Warm Tones vs. Cool Tones
Before going out to integrate new items into your closet, try limiting yourself to just the clothing you love out of your closet and see how that makes you feel. What if your whole wardrobe made you feel like that? Use these steps to curate your own Capsule Wardrobe out of your own closet.
Base Colors + Accent Colors
Prints + Textures
The Vein Test
Natural Hair Tone
Gold or Silver
Knowing yourself is the beginning of all wisdom. - Aristotle
I wore black for years because I thought it looked professional, and I wanted to be perceived as professional. Like putting on a character for a play, dressing up in my Lululemon inspired black professional outfit felt like a character that would be respected. Yet, it never really felt authentic to me.
Once I started navigating what I liked on my body, I found myself unable to resonate with the branding that I had. Based on those same cool colors that no longer resonated, I needed to shift my digital style to match. I needed a color palette rich with earth tones and organic shapes to play with so that whatever I shared felt more authentic – more fun – more like me. Thus, my physical transformation led to my digital one. Check out the transformation below. ↓↓↓
Since I navigated my new color palette, I love dressing just for me. When I’m at a thrift store, it’s so fun to find just the right shade outfit because I know my palette. I feel like I’m not getting ready for some kind of performance that’s separate from myself. I’m just me performing me now, and that feels good.
Since we updated our website, I love sharing things digitally because it feels like an authentic extension of who we are. It’s not us trying to copy what other digital companies are doing. I’m just trying to accurately describe us and the culture with how we work.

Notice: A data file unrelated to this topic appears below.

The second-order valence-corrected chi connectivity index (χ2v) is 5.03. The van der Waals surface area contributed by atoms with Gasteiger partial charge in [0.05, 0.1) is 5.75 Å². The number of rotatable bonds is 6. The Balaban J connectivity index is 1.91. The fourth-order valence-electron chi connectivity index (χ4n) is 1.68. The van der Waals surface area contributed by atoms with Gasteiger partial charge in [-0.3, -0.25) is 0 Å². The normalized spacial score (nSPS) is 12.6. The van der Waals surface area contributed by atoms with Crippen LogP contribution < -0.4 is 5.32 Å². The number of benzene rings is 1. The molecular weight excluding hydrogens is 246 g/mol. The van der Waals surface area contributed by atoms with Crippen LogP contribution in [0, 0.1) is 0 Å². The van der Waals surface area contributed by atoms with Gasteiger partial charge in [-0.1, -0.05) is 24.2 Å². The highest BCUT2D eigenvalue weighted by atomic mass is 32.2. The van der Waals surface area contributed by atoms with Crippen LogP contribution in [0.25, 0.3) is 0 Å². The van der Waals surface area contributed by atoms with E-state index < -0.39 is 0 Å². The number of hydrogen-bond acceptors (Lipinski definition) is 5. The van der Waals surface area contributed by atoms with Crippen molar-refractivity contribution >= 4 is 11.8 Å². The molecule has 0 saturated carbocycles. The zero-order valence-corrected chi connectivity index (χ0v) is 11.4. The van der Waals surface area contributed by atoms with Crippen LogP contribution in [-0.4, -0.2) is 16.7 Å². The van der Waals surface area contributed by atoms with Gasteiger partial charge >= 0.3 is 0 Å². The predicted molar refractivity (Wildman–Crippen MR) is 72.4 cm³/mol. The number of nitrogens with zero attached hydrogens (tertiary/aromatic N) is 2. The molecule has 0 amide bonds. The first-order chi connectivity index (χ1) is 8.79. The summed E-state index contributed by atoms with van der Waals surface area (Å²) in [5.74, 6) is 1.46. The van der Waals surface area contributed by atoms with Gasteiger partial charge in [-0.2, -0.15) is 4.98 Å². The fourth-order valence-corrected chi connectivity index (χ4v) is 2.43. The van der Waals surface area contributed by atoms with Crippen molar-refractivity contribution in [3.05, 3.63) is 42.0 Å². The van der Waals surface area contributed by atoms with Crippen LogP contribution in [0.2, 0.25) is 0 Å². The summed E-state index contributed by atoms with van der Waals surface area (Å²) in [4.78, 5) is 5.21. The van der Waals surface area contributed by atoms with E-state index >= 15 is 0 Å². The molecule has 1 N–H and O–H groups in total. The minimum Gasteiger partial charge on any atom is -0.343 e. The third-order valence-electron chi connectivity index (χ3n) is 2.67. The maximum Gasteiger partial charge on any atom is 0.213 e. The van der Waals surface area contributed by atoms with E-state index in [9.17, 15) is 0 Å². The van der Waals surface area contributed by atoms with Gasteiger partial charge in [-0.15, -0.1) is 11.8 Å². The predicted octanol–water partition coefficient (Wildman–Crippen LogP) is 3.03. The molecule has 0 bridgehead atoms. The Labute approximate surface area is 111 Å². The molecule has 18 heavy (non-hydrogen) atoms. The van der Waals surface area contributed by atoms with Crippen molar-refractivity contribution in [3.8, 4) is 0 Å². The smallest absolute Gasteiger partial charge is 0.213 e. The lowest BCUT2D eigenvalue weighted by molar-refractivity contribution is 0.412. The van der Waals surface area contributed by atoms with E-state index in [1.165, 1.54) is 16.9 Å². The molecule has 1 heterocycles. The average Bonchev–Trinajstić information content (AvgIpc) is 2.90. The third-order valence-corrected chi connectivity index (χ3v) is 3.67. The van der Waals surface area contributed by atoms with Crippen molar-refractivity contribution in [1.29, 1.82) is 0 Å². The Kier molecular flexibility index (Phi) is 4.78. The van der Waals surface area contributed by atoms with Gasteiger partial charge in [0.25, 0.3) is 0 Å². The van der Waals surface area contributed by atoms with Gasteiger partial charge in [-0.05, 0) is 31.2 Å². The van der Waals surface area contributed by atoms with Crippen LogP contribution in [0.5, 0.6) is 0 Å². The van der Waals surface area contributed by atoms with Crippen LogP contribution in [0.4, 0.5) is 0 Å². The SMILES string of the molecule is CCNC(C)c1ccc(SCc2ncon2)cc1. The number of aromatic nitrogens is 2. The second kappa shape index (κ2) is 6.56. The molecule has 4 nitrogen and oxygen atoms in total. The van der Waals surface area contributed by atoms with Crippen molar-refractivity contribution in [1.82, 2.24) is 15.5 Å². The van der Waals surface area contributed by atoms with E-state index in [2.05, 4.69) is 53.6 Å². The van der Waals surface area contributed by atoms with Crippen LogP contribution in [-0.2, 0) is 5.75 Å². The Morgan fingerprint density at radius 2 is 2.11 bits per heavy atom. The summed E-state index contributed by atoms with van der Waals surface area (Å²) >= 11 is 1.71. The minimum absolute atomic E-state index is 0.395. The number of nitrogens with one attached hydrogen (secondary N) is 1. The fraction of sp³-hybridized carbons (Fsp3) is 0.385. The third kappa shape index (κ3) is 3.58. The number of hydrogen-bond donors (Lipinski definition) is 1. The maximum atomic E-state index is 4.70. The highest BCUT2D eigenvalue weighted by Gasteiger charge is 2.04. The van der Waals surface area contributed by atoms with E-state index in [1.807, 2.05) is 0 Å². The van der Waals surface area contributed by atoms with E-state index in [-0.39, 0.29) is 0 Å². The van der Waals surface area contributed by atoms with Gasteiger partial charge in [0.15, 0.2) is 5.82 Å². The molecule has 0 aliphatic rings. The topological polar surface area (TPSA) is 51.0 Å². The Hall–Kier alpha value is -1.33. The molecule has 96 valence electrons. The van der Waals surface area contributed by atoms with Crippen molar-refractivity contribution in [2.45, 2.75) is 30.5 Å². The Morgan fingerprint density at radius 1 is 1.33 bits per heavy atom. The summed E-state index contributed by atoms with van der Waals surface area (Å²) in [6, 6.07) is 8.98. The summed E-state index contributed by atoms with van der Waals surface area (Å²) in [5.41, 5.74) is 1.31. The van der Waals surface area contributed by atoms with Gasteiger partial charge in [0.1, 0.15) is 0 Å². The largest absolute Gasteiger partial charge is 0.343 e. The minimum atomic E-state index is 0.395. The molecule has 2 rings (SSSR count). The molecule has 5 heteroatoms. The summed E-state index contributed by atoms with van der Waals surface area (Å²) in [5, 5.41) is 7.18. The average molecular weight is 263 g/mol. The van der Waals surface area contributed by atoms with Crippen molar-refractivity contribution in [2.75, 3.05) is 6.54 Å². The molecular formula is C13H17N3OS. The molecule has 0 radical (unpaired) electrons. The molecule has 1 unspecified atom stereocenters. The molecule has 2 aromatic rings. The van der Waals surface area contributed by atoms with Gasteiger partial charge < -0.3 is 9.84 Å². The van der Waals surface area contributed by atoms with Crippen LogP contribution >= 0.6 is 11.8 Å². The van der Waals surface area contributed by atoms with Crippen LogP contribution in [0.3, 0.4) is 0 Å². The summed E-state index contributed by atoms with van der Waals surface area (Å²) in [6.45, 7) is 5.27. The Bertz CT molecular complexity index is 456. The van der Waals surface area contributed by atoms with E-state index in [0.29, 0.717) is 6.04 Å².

What you discover about your likes and dislikes concerning how to present yourself in person can significantly impact how you might what to introduce yourself digitally.
Suppose you want a digital presence that feels cohesive. In that case, you first need to understand what you like and what you dislike currently about how you are representing yourself now. What resonates with your audience online? What websites do you enjoy being on? Do you feel connected to certain brands based on the colors, fonts, imagery, or messaging? How might you try on different styles to see what might resonate?
What is your digital style?
Define Your Style
Create a palette
Build a fit guide
Align your closet to your lifestyle
Design your ideal capsule wardrobe
Clean out your closet
Organize your closet
Create a wish list
Transformation is amazing. I love watching makeover shows regardless of the message because I love the before and after. The format for Queer Eye is scripted. There’s Bobby’s home transformation, Jonathan’s hair and self-care tips, Karamo’s deep dive into what’s holding them back emotionally, Antoni showing them around what they are putting into their body, and, of course, Tan’s big outfit makeover. I love the rawness of the hero’s journey as you slowly uncover how they came into their style and why it no longer suits them anymore.
I cry in every episode. But, those real authentic moments don’t just happen in 10 minutes. “Going through the footage and making sure that you’re representing the hero in their truest, most authentic self—that’s really the most important thing.” With up to 80 hours of footage and a month to cut together, the Fab Five’s transformation takes a deep dive into all aspects of their life. Then, it is edited down to small bite-sized areas of change.
Sometimes transformation starts in the closet, and it bleeds out into every other aspect of your life.